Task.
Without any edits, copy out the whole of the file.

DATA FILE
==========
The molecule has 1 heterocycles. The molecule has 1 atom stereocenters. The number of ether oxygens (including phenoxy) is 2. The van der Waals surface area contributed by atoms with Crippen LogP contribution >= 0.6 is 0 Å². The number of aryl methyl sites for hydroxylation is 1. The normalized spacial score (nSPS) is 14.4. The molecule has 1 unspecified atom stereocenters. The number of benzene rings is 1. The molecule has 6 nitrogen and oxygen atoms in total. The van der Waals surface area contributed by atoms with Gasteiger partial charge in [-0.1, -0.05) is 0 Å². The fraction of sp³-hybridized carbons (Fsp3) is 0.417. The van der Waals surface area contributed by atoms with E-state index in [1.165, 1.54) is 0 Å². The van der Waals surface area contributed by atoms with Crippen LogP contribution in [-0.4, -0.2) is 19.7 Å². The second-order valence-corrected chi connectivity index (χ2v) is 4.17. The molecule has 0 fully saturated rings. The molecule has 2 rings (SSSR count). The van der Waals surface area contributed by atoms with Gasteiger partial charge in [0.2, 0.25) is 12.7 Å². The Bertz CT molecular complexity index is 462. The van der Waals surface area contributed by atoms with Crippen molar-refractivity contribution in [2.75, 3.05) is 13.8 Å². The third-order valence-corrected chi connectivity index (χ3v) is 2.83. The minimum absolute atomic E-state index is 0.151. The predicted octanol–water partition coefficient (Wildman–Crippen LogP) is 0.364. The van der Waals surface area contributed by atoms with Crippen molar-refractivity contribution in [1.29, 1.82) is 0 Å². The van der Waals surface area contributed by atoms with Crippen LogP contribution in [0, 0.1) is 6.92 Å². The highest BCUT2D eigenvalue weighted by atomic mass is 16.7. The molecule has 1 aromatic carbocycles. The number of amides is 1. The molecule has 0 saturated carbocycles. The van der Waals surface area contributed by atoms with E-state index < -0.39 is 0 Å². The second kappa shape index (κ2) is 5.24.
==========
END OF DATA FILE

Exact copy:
The molecule has 1 heterocycles. The molecule has 1 atom stereocenters. The number of ether oxygens (including phenoxy) is 2. The van der Waals surface area contributed by atoms with Crippen LogP contribution >= 0.6 is 0 Å². The number of aryl methyl sites for hydroxylation is 1. The normalized spacial score (nSPS) is 14.4. The molecule has 1 unspecified atom stereocenters. The number of benzene rings is 1. The molecule has 6 nitrogen and oxygen atoms in total. The van der Waals surface area contributed by atoms with Gasteiger partial charge in [-0.1, -0.05) is 0 Å². The fraction of sp³-hybridized carbons (Fsp3) is 0.417. The van der Waals surface area contributed by atoms with E-state index in [1.165, 1.54) is 0 Å². The van der Waals surface area contributed by atoms with Crippen LogP contribution in [-0.4, -0.2) is 19.7 Å². The second-order valence-corrected chi connectivity index (χ2v) is 4.17. The molecule has 0 fully saturated rings. The molecule has 2 rings (SSSR count). The van der Waals surface area contributed by atoms with Gasteiger partial charge in [0.2, 0.25) is 12.7 Å². The Bertz CT molecular complexity index is 462. The van der Waals surface area contributed by atoms with Crippen molar-refractivity contribution in [2.75, 3.05) is 13.8 Å². The third-order valence-corrected chi connectivity index (χ3v) is 2.83. The minimum absolute atomic E-state index is 0.151. The predicted octanol–water partition coefficient (Wildman–Crippen LogP) is 0.364. The van der Waals surface area contributed by atoms with Crippen molar-refractivity contribution in [1.29, 1.82) is 0 Å². The van der Waals surface area contributed by atoms with Crippen LogP contribution in [0, 0.1) is 6.92 Å². The highest BCUT2D eigenvalue weighted by atomic mass is 16.7. The molecule has 1 aromatic carbocycles. The number of amides is 1. The molecule has 0 saturated carbocycles. The van der Waals surface area contributed by atoms with E-state index < -0.39 is 0 Å². The second kappa shape index (κ2) is 5.24.